Apapa welcomes Sanwo-Olu with high expectations

Apapa welcomes Sanwo-Olu with high expectations

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The Apapa community has joined the rest of the 20 million Lagos residents to welcome Babajide Olusola Sanwo-Olu, the state’s new governor who was sworn in for a four-year term Wednesday.

The new governor who emerged winner of the March 9 governorship elections which he contested on the platform of the ruling All Progressives Congress (APC) is not a political neophyte, nor is he new to Lagos politics, economy, governance and bureaucracy having served as two-time commissioner in the state.

To most Lagosians, Sanwo-Olu’s emergence as their governor is a return of the native. He knows and understands the terrain; it is believed that the opportunities and challenges that define Lagos as Nigeria’s commercial capital and the largest economy in West Africa are not lost on him.

It is on the basis of this, more than anything else, that the coming of the new governor was greeted with high expectations and, for the Apapa community which comprises the residents, business owners, port operators and users among others, this is most likely the coming of a Daniel to judgment.

Apapa is Nigeria’s premier port city. It has the first Government Reservation Area (GRA) in Nigeria where the great legend, Obafemi Awolowo lived along with many white-men and middle class natives who worked either at the ports or in the blue chip companies on Lagos Island.

Apapa was described as a “city of aquatic splendour” with an alluring and thriving environment for both residence and commerce that revolved around port and other marine activities. The port city is home to Nigeria’s two busiest seaports that account for 75 percent of both import and export activities in Nigeria. Its economy is valued at N20 billion a day.

But today, this port city, for all it stands for or used to stand for, is under siege. It is an occupied territory. It has lost its charm, its essence and, indeed, its soul, to mindless and uncontrolled activities of men without conscience. And so, it is no longer at ease in the port city.

The residents and business owners particularly are not only traumatized and disillusioned, but also marooned like birds in a boundless desert which is why Sanwo-Olu comes as a glimmer of hope, a silver lining in the sky and a flicker of light at the end of the tunnel.

The expectation is high and made a lot higher by the new governor’s campaign promise to the Apapa community. “I will clear Apapa gridlock in 60 days,” he said, and the people believed him, not because he has any magic wand, but because, unlike others before him, the new governor has shown empathy for the plight of the people in this side of town whose daily experience are stress and pain.

Clearing Apapa gridlock by whatever means is in the best interest of every stakeholder, but more to the Lagos State government. Lagos is Africa’s 7th largest economy. Its internally generated revenue (IGR), which comes mainly from taxes, stood at $1.3 billion in 2015 and this is three times more than the state with the second largest IGR and 39 percent of the total IGR by Nigeria’s 36 states.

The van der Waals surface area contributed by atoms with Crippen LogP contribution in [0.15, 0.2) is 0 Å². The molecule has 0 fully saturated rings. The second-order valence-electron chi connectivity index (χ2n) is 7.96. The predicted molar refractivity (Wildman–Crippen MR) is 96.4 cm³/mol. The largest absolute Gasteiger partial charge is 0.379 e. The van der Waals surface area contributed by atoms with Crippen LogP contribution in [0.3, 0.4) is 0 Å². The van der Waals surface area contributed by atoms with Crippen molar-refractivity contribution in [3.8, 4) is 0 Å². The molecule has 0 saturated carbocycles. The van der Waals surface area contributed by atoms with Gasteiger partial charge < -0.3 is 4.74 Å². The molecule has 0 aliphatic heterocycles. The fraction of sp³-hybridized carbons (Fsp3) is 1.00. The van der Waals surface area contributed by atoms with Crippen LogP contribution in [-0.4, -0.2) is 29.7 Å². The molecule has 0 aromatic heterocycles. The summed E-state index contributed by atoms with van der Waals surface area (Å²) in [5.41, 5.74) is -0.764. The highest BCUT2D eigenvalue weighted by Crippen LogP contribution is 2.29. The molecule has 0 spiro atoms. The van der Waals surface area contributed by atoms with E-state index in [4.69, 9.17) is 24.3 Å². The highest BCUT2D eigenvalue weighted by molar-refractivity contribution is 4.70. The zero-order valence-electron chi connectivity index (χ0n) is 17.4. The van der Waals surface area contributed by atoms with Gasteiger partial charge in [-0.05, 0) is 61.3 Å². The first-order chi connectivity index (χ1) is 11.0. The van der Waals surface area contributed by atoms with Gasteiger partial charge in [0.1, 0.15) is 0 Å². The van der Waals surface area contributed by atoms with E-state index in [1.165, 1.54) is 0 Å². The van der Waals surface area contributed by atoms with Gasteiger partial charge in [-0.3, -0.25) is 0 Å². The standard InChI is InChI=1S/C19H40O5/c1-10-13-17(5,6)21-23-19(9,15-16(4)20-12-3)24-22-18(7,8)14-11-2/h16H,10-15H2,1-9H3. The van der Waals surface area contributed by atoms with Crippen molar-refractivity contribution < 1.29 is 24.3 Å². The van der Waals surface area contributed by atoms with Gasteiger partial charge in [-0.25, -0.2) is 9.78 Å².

The Apapa gridlock affects Lagos economy in a very significant way. Lagos was ranked the third most difficult city to live in the world by a credible international assessor. Lagos environment is a very difficult one that hardly supports business growth and Apapa is major contributor with its trademark congestion and gridlock that have refused to go away.

What this means is that Lagos IGR would have been more if the environment were more enabling—businesses would thrive, make profit and pay more tax. More businesses would spring up, create jobs and increase both company and personal income taxes for government.

Sanwo-Olu knows this much and perhaps needs to know more about what happens in other economies where port cities are well developed and their positive impact well harnessed by the government.

A close look at 126 of the world’s major metropolitan areas reveals that cities which serve as major seaports experience faster growth than inland cities. Ports play a substantial role in the economies of metropolitan areas. But this is not the case with Apapa and, by extension, Lagos.

In Rotterdam, for instance, port-related activities accounted for 74,000 direct jobs and 13 percent of total metropolitan GDP in 2007. In Shanghai, the number of jobs related to port activities reached 840,000 in 2012, up from 347,000 in 2002. Shanghai’s port accounted for 7.6 percent of the city’s GDP in 2012.

Conversely, unlike these cities, the number of jobs that has been lost since Apapa became what it is over 10 years ago and how that impacts negatively on Lagos economy can only be left to the imagination. This is why Sanwo-Olu should prioritise Apapa and make good his promise. Apapa is waiting for him.

When Apapa moves away from its present congestion and gridlock which needs only political will to address, Lagos will also move and its economy, which is stoutly held down by this anomaly, will rise.




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